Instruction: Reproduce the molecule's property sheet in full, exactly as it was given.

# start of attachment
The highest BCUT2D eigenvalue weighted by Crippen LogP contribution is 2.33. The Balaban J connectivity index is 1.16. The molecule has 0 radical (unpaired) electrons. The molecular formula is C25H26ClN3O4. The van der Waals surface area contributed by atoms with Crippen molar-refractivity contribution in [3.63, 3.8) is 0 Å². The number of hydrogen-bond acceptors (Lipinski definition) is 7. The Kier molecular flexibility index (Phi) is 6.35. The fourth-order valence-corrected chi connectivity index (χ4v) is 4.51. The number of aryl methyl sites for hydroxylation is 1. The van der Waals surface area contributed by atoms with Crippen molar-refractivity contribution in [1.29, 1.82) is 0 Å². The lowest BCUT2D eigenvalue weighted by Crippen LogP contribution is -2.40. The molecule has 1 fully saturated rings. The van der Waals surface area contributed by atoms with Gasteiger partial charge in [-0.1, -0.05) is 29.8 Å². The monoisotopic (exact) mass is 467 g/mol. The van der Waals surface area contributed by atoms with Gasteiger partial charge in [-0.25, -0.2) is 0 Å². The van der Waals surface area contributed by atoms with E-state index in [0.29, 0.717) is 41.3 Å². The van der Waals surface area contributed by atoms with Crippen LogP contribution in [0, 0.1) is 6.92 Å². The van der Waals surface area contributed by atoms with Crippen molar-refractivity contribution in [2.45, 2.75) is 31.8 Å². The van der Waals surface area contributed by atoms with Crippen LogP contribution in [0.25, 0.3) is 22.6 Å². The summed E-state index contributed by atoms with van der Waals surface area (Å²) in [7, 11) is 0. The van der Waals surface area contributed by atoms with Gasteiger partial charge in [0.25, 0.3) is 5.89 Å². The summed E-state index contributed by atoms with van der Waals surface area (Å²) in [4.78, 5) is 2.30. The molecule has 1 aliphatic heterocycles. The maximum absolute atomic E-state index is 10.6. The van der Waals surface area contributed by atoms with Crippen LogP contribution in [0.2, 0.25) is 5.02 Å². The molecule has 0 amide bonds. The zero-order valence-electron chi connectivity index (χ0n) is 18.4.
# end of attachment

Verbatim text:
The highest BCUT2D eigenvalue weighted by Crippen LogP contribution is 2.33. The Balaban J connectivity index is 1.16. The molecule has 0 radical (unpaired) electrons. The molecular formula is C25H26ClN3O4. The van der Waals surface area contributed by atoms with Crippen molar-refractivity contribution in [3.63, 3.8) is 0 Å². The number of hydrogen-bond acceptors (Lipinski definition) is 7. The Kier molecular flexibility index (Phi) is 6.35. The fourth-order valence-corrected chi connectivity index (χ4v) is 4.51. The number of aryl methyl sites for hydroxylation is 1. The van der Waals surface area contributed by atoms with Crippen molar-refractivity contribution in [1.29, 1.82) is 0 Å². The lowest BCUT2D eigenvalue weighted by Crippen LogP contribution is -2.40. The molecule has 1 fully saturated rings. The van der Waals surface area contributed by atoms with Gasteiger partial charge in [-0.1, -0.05) is 29.8 Å². The monoisotopic (exact) mass is 467 g/mol. The van der Waals surface area contributed by atoms with Gasteiger partial charge in [-0.25, -0.2) is 0 Å². The van der Waals surface area contributed by atoms with E-state index in [0.29, 0.717) is 41.3 Å². The van der Waals surface area contributed by atoms with Crippen LogP contribution in [0, 0.1) is 6.92 Å². The van der Waals surface area contributed by atoms with Crippen molar-refractivity contribution in [2.45, 2.75) is 31.8 Å². The van der Waals surface area contributed by atoms with Crippen LogP contribution in [0.25, 0.3) is 22.6 Å². The summed E-state index contributed by atoms with van der Waals surface area (Å²) in [7, 11) is 0. The van der Waals surface area contributed by atoms with Gasteiger partial charge in [0.25, 0.3) is 5.89 Å². The summed E-state index contributed by atoms with van der Waals surface area (Å²) in [4.78, 5) is 2.30. The molecule has 1 aliphatic heterocycles. The maximum absolute atomic E-state index is 10.6. The van der Waals surface area contributed by atoms with Crippen LogP contribution in [0.2, 0.25) is 5.02 Å². The molecule has 0 amide bonds. The zero-order valence-electron chi connectivity index (χ0n) is 18.4.